Monday, August 28, 2017

HORI RAP V Hayabusa for Nintendo Switch Review

If you want a Switch arcade stick with real arcade quality parts, there’s only one choice. In this corner, measuring 18.4 x 11.2 x 5.7 inches and weighing in at 6.5 pounds, HORI’s Real Arcade Pro V Hayabusa! 8bitdo has the N30 Switch arcade stick, which looks pretty nice, but it’s a small stick and does not have real arcade quality parts. If you already have a PS4 or XBO stick, I’ve heard the Brook adapters for XBO and PS4 to Wii U work on Switch. The RAP V is pretty pricey at $150, but I think you get what you pay for with the build quality.

The + button and 8 face buttons are 24mm and 30mm Hayabusa Matte Pushbuttons. They have round edges and a matte finish instead of the usual glossy finish. They are “short throw” buttons, which means that they are low profile and button presses register quicker than on the average button. The 30mm size means that they are standard size and can be replaced with buttons from other brands. The low profile of the buttons feels a little weird after playing with Sanwa buttons for so long, but they are responsive and feel pretty good now that I’m used to them. I don’t really know what the purpose of matte finish is, but they feel good. I guess it’s to make them less slippery. I’ve never had problems with slippery buttons, though.

On the right side of the stick there are 6 buttons for Home, Screenshots, -, L3, R3, and the Turbo function. These buttons are not in a great position. They are out of sight and their labeling is small and sideways. You probably won’t need to hit those buttons a lot in the kind of games you would use this stick with, though. I would prefer it if these buttons were on top of the stick, like on some of my Madcatz sticks. The stick doesn’t come with any instructions on how to use Turbo Mode, so I had to watch a YouTube video to learn how. First you hold down the Turbo button and then press the button you want turbo on. You can set it to use turbo on button presses or automatically. You can set turbo to the 8 main buttons, but not on +, -, or any of the side buttons. Weirdly enough, you can also put turbo on a direction on the d-pad.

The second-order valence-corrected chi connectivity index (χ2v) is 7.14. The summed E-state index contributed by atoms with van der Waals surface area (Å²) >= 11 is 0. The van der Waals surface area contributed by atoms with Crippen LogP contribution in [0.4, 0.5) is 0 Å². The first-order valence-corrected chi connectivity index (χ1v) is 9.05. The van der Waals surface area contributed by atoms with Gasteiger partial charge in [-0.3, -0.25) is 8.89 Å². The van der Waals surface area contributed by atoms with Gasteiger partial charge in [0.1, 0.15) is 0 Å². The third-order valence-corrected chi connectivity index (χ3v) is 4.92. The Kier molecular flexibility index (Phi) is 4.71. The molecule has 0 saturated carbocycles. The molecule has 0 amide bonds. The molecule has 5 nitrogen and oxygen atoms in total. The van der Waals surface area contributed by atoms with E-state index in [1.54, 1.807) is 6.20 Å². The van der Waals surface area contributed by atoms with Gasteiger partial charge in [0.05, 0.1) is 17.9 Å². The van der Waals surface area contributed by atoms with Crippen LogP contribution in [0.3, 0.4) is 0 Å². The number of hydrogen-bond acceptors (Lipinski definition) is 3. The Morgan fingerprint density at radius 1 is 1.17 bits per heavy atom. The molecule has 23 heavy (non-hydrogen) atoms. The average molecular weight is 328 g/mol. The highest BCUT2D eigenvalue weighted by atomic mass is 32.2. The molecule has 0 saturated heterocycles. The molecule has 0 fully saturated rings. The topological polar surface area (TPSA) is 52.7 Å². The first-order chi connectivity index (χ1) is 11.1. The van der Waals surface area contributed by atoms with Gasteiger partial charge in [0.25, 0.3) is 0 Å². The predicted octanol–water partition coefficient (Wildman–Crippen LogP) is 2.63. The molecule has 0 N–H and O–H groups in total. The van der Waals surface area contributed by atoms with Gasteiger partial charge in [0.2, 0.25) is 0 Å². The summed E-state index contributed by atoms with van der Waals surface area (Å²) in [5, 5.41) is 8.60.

Also on the side are 4 switches for switching between d-pad, left stick, and right stick, Switch and PC modes, and turning the Assign and Tournament functions on and off. Windows does recognize the stick as a controller when in Switch mode, but game compatibility is hit or miss. When in PC mode, Windows recognizes the stick as an Xbox 360 controller and worked fine with everything I tested it on. The only weird thing is that A, B, X, and Y are mapped to the buttons with the same label on the stick, so they’re all on the opposite side they would be on an Xbox 360 controller.

I tried using the stick on Wii and Wii U with no luck, but surprisingly, it works on PS3. All the buttons are mapped to the same position they would be in on a PlayStation controller, but the Home button doesn’t work, so you still need a PS3 controller for that. I have not tested it on a PS4.